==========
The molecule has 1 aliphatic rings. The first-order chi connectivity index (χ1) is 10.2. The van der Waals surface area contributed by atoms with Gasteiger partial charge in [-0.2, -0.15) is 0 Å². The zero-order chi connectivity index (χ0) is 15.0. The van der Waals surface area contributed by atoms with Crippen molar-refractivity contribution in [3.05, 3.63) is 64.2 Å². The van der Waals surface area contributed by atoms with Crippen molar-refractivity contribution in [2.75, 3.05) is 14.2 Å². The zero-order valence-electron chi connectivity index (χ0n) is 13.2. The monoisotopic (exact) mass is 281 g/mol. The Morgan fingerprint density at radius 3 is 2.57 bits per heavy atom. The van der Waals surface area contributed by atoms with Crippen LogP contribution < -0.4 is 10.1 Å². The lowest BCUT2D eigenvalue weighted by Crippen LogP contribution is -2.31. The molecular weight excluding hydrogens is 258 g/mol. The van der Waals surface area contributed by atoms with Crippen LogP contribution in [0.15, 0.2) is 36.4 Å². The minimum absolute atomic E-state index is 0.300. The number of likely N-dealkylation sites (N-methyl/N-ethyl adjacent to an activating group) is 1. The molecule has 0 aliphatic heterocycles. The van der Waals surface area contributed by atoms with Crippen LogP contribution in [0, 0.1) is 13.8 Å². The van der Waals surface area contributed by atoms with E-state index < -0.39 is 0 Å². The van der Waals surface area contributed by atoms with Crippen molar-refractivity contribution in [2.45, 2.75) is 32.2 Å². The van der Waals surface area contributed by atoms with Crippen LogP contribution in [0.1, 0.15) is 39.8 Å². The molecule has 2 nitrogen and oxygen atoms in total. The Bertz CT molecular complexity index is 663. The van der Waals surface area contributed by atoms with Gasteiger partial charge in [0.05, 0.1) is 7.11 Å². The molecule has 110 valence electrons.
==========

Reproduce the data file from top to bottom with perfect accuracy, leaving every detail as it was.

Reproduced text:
The molecule has 1 aliphatic rings. The first-order chi connectivity index (χ1) is 10.2. The van der Waals surface area contributed by atoms with Gasteiger partial charge in [-0.2, -0.15) is 0 Å². The zero-order chi connectivity index (χ0) is 15.0. The van der Waals surface area contributed by atoms with Crippen molar-refractivity contribution in [3.05, 3.63) is 64.2 Å². The van der Waals surface area contributed by atoms with Crippen molar-refractivity contribution in [2.75, 3.05) is 14.2 Å². The zero-order valence-electron chi connectivity index (χ0n) is 13.2. The monoisotopic (exact) mass is 281 g/mol. The Morgan fingerprint density at radius 3 is 2.57 bits per heavy atom. The van der Waals surface area contributed by atoms with Crippen LogP contribution < -0.4 is 10.1 Å². The lowest BCUT2D eigenvalue weighted by Crippen LogP contribution is -2.31. The molecular weight excluding hydrogens is 258 g/mol. The van der Waals surface area contributed by atoms with Crippen LogP contribution in [0.15, 0.2) is 36.4 Å². The minimum absolute atomic E-state index is 0.300. The number of likely N-dealkylation sites (N-methyl/N-ethyl adjacent to an activating group) is 1. The molecule has 0 aliphatic heterocycles. The van der Waals surface area contributed by atoms with Crippen LogP contribution in [0, 0.1) is 13.8 Å². The van der Waals surface area contributed by atoms with E-state index < -0.39 is 0 Å². The van der Waals surface area contributed by atoms with Crippen molar-refractivity contribution in [2.45, 2.75) is 32.2 Å². The van der Waals surface area contributed by atoms with Crippen LogP contribution in [0.1, 0.15) is 39.8 Å². The molecule has 2 nitrogen and oxygen atoms in total. The Bertz CT molecular complexity index is 663. The van der Waals surface area contributed by atoms with Gasteiger partial charge in [0.05, 0.1) is 7.11 Å². The molecule has 110 valence electrons.